Review Digital language learning and teaching: Research, theory and practice (a review)
For many reasons, from purely economic to frankly reactionary, education struggles to keep up with technological developments. But with new recruits to the teaching profession growing up – for the first time – as digital natives, we can expect things to change. This book of 20 chapters presents a range of recent research as well as a number of articles offering an overview of the key developments in digital learning from a pedagogical perspective. Most people interested in the field, whether students, teachers, academics or software developers, will, I suspect, treat it like a box of chocolates and go for the chapters that particularly interest them rather than work their way through it. Yet, if we are interested in learning, there is an argument for sampling precisely those areas that we know less about or feel less drawn to. From that point of view, this collection is well judged in terms both of scope and of length of article and it successfully avoids becoming either too technical or too theoretical.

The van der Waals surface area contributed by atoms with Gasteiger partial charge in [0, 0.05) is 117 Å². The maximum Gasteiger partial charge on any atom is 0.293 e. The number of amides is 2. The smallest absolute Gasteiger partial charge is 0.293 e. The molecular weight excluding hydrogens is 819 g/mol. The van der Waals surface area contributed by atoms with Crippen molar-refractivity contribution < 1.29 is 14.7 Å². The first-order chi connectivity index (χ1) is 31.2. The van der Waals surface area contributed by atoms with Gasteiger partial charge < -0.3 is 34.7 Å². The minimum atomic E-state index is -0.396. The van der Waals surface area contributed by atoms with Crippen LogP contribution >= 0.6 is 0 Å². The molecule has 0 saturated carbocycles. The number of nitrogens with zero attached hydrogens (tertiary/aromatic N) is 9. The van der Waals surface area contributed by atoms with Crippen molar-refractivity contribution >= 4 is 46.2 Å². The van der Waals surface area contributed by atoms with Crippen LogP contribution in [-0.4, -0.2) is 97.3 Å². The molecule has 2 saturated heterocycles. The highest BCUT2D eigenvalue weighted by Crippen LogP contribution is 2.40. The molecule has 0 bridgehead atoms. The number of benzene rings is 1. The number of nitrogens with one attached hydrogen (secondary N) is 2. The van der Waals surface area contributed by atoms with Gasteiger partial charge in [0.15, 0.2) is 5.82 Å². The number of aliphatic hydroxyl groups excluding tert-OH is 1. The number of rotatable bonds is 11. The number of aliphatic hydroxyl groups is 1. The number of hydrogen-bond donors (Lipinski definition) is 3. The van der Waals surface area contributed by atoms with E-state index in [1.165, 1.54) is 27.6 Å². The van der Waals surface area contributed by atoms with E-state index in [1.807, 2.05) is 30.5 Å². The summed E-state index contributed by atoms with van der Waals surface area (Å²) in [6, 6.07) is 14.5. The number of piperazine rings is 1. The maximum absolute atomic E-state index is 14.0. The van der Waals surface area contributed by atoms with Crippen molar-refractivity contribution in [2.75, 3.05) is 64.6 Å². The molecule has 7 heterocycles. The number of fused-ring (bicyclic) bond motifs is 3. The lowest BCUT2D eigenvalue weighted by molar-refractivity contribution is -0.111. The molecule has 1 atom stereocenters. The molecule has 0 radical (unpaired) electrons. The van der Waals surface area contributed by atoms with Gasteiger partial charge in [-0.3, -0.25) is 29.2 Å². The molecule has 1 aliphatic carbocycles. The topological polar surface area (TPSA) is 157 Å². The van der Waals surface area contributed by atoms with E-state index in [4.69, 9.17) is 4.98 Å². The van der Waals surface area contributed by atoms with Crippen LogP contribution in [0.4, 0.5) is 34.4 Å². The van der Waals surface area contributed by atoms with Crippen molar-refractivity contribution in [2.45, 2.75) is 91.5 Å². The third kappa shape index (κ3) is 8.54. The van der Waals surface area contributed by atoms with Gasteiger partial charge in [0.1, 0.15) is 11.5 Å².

PAUL ROGERS. Has been teaching ESL for over 20 years. Author of the Pumarosa language learning programme for Spanish speakers. Research interests mainly cover foreign language teaching. A Fellow of the Chartered College of Teaching in London.